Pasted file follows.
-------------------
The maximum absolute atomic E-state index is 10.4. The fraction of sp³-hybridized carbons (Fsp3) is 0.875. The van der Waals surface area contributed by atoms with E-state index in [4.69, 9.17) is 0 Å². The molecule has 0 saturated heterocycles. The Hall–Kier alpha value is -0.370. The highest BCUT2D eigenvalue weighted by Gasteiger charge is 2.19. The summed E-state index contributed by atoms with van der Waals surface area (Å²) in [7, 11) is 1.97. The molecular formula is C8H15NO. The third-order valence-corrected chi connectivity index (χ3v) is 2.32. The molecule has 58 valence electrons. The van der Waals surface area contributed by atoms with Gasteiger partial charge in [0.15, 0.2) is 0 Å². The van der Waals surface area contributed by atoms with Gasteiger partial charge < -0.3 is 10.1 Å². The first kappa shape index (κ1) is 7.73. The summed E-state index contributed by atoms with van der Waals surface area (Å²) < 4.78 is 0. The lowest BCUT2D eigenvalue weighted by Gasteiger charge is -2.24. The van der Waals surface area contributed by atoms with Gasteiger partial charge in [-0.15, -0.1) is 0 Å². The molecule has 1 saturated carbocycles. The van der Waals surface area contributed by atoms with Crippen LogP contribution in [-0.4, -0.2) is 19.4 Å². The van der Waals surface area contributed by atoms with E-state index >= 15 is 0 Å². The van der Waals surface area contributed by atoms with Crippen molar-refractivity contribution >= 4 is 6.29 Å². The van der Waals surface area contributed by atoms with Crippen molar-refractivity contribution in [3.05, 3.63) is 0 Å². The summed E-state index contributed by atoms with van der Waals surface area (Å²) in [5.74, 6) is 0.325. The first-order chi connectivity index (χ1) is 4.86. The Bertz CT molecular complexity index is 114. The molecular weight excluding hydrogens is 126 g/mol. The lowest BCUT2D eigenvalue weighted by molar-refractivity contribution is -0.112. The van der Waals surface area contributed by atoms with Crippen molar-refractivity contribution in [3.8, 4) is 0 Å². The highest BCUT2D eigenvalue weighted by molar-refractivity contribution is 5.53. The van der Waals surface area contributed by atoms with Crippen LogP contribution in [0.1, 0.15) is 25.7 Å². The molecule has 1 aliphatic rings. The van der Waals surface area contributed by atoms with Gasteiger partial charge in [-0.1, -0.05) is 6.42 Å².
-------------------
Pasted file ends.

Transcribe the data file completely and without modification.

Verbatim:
The maximum absolute atomic E-state index is 10.4. The fraction of sp³-hybridized carbons (Fsp3) is 0.875. The van der Waals surface area contributed by atoms with E-state index in [4.69, 9.17) is 0 Å². The molecule has 0 saturated heterocycles. The Hall–Kier alpha value is -0.370. The highest BCUT2D eigenvalue weighted by Gasteiger charge is 2.19. The summed E-state index contributed by atoms with van der Waals surface area (Å²) in [7, 11) is 1.97. The molecular formula is C8H15NO. The third-order valence-corrected chi connectivity index (χ3v) is 2.32. The molecule has 58 valence electrons. The van der Waals surface area contributed by atoms with Gasteiger partial charge in [0.15, 0.2) is 0 Å². The van der Waals surface area contributed by atoms with Gasteiger partial charge < -0.3 is 10.1 Å². The first kappa shape index (κ1) is 7.73. The summed E-state index contributed by atoms with van der Waals surface area (Å²) < 4.78 is 0. The lowest BCUT2D eigenvalue weighted by Gasteiger charge is -2.24. The van der Waals surface area contributed by atoms with Gasteiger partial charge in [-0.15, -0.1) is 0 Å². The molecule has 1 saturated carbocycles. The van der Waals surface area contributed by atoms with Crippen LogP contribution in [-0.4, -0.2) is 19.4 Å². The van der Waals surface area contributed by atoms with E-state index >= 15 is 0 Å². The van der Waals surface area contributed by atoms with Crippen molar-refractivity contribution >= 4 is 6.29 Å². The van der Waals surface area contributed by atoms with Crippen molar-refractivity contribution in [3.05, 3.63) is 0 Å². The summed E-state index contributed by atoms with van der Waals surface area (Å²) in [5.74, 6) is 0.325. The first-order chi connectivity index (χ1) is 4.86. The Bertz CT molecular complexity index is 114. The molecular weight excluding hydrogens is 126 g/mol. The lowest BCUT2D eigenvalue weighted by molar-refractivity contribution is -0.112. The van der Waals surface area contributed by atoms with Crippen molar-refractivity contribution in [3.8, 4) is 0 Å². The highest BCUT2D eigenvalue weighted by molar-refractivity contribution is 5.53. The van der Waals surface area contributed by atoms with Crippen LogP contribution in [0.1, 0.15) is 25.7 Å². The molecule has 1 aliphatic rings. The van der Waals surface area contributed by atoms with Gasteiger partial charge in [-0.1, -0.05) is 6.42 Å².